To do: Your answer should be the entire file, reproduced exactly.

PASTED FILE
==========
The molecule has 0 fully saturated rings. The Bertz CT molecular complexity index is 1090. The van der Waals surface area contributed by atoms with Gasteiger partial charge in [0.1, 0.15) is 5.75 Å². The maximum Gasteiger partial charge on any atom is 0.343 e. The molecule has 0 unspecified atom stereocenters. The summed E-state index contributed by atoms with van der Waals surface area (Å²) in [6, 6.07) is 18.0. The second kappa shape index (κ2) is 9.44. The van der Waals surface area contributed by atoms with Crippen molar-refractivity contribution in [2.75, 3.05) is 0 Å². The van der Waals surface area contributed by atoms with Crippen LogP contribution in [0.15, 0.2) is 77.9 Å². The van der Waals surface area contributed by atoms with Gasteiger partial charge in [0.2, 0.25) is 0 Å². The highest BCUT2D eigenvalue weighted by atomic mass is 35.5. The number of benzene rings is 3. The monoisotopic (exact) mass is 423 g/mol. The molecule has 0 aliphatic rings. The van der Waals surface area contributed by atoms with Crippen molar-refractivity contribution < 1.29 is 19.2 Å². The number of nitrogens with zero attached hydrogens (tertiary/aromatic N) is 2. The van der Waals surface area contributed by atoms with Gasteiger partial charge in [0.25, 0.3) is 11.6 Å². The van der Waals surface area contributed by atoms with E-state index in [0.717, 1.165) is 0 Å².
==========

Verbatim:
The molecule has 0 fully saturated rings. The Bertz CT molecular complexity index is 1090. The van der Waals surface area contributed by atoms with Gasteiger partial charge in [0.1, 0.15) is 5.75 Å². The maximum Gasteiger partial charge on any atom is 0.343 e. The molecule has 0 unspecified atom stereocenters. The summed E-state index contributed by atoms with van der Waals surface area (Å²) in [6, 6.07) is 18.0. The second kappa shape index (κ2) is 9.44. The van der Waals surface area contributed by atoms with Crippen molar-refractivity contribution in [2.75, 3.05) is 0 Å². The van der Waals surface area contributed by atoms with Crippen LogP contribution in [0.15, 0.2) is 77.9 Å². The van der Waals surface area contributed by atoms with Gasteiger partial charge in [0.2, 0.25) is 0 Å². The highest BCUT2D eigenvalue weighted by atomic mass is 35.5. The number of benzene rings is 3. The monoisotopic (exact) mass is 423 g/mol. The molecule has 0 aliphatic rings. The van der Waals surface area contributed by atoms with Crippen molar-refractivity contribution < 1.29 is 19.2 Å². The number of nitrogens with zero attached hydrogens (tertiary/aromatic N) is 2. The van der Waals surface area contributed by atoms with Gasteiger partial charge in [0.25, 0.3) is 11.6 Å². The van der Waals surface area contributed by atoms with E-state index in [0.717, 1.165) is 0 Å².